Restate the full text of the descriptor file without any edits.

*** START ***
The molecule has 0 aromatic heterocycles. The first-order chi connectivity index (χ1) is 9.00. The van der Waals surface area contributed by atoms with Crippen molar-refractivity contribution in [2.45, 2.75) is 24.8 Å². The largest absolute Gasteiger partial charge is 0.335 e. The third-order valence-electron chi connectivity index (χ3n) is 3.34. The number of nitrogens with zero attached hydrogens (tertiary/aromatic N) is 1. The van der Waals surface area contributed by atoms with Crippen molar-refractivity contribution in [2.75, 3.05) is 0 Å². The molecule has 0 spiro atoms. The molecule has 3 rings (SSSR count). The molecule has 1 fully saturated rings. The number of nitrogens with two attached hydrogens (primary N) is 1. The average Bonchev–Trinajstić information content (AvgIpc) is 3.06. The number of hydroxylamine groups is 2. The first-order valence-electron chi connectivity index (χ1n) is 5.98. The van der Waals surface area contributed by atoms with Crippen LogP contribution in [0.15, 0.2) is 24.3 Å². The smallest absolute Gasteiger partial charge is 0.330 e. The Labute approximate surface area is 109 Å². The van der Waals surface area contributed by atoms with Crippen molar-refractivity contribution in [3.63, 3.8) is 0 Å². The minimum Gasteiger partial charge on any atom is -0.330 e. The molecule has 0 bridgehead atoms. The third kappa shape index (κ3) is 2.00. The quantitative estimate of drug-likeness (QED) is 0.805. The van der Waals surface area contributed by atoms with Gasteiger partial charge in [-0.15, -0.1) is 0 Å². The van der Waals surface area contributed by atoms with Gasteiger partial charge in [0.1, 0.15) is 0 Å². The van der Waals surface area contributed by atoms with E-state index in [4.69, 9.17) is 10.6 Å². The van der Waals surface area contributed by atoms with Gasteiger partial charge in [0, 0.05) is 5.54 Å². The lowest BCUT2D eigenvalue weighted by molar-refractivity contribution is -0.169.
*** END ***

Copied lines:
The molecule has 0 aromatic heterocycles. The first-order chi connectivity index (χ1) is 9.00. The van der Waals surface area contributed by atoms with Crippen molar-refractivity contribution in [2.45, 2.75) is 24.8 Å². The largest absolute Gasteiger partial charge is 0.335 e. The third-order valence-electron chi connectivity index (χ3n) is 3.34. The number of nitrogens with zero attached hydrogens (tertiary/aromatic N) is 1. The van der Waals surface area contributed by atoms with Crippen molar-refractivity contribution in [2.75, 3.05) is 0 Å². The molecule has 0 spiro atoms. The molecule has 3 rings (SSSR count). The molecule has 1 fully saturated rings. The number of nitrogens with two attached hydrogens (primary N) is 1. The average Bonchev–Trinajstić information content (AvgIpc) is 3.06. The number of hydroxylamine groups is 2. The first-order valence-electron chi connectivity index (χ1n) is 5.98. The van der Waals surface area contributed by atoms with Crippen LogP contribution in [0.15, 0.2) is 24.3 Å². The smallest absolute Gasteiger partial charge is 0.330 e. The Labute approximate surface area is 109 Å². The van der Waals surface area contributed by atoms with Crippen molar-refractivity contribution in [3.63, 3.8) is 0 Å². The minimum Gasteiger partial charge on any atom is -0.330 e. The molecule has 0 bridgehead atoms. The third kappa shape index (κ3) is 2.00. The quantitative estimate of drug-likeness (QED) is 0.805. The van der Waals surface area contributed by atoms with Gasteiger partial charge in [-0.15, -0.1) is 0 Å². The van der Waals surface area contributed by atoms with Gasteiger partial charge in [0.1, 0.15) is 0 Å². The van der Waals surface area contributed by atoms with E-state index in [4.69, 9.17) is 10.6 Å². The van der Waals surface area contributed by atoms with Gasteiger partial charge in [0, 0.05) is 5.54 Å². The lowest BCUT2D eigenvalue weighted by molar-refractivity contribution is -0.169.